- Acute pancreatitis usually begins soon after the damage to the pancreas begins. Attacks are mostly very mild, but about 20% of them are very severe. The onset of acute pancreatitis is often very sudden. The inflammation usually clears up within several days after treatment begins. An attack lasts for a short time and usually resolves completely as the pancreas returns to its normal state. Some people have only one attack, whereas other people have more than one attack, but the pancreas always returns to its normal state unless necrotizing pancreatitis develops and becomes life-threatening.
- Chronic pancreatitis begins as acute pancreatitis. If the pancreas becomes scarred during the attack of acute pancreatitis, it cannot return to its normal state. The damage to the gland continues, worsening over time. Pancreatitis can come and go quickly, or it can be a chronic problem. Treatment will depend on whether your pancreatitis is acute or chronic.
What are the causes of pancreatitis?
Alcohol abuse and gallstones are the two main causes of pancreatitis, accounting for 80% to 90% of all individuals diagnosed with pancreatitis.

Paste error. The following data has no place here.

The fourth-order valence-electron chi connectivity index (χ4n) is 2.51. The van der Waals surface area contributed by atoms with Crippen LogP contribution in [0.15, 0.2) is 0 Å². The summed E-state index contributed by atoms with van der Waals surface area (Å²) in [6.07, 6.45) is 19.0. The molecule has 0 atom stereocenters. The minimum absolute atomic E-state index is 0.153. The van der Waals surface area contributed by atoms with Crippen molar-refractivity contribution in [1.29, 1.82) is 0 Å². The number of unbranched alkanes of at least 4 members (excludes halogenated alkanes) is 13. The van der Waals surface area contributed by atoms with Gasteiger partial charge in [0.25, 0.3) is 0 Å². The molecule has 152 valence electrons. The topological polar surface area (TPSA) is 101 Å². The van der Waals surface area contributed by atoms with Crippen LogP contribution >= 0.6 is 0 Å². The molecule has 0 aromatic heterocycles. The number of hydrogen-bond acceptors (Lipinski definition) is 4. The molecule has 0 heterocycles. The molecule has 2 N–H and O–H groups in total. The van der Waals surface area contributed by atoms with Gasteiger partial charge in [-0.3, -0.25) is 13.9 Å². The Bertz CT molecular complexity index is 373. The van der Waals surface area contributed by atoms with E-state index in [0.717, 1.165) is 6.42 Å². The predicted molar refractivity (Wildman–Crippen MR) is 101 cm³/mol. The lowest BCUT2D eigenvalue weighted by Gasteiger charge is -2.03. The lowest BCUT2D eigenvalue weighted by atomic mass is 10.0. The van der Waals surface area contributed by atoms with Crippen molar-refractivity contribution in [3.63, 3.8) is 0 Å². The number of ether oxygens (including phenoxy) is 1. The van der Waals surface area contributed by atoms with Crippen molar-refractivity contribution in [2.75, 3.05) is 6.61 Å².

- Gallstones form from a buildup of material within the gallbladder, another organ in the abdomen (please see previous illustration). A gallstone can block the pancreatic duct, trapping digestive juices inside the pancreas. Pancreatitis due to gallstones tends to occur most often in women older than 50 years of age.
- Pancreatitis from alcohol use usually occurs in individuals who have been long-term alcohol drinkers for at least five to seven years. Most cases of chronic pancreatitis are due to alcohol abuse. Pancreatitis is often already chronic by the first time the person seeks medical attention (usually for severe pain).
- The remaining 10% to 20% of cases of pancreatitis have various causes, including the following:
- exposure to certain chemicals,
- injury (trauma), as might happen in a car accident or bad fall leading to abdominal trauma,
- hereditary disease,
- surgery and certain medical procedures,
- infections such as mumps (not common),
- abnormalities of the pancreas or intestine, or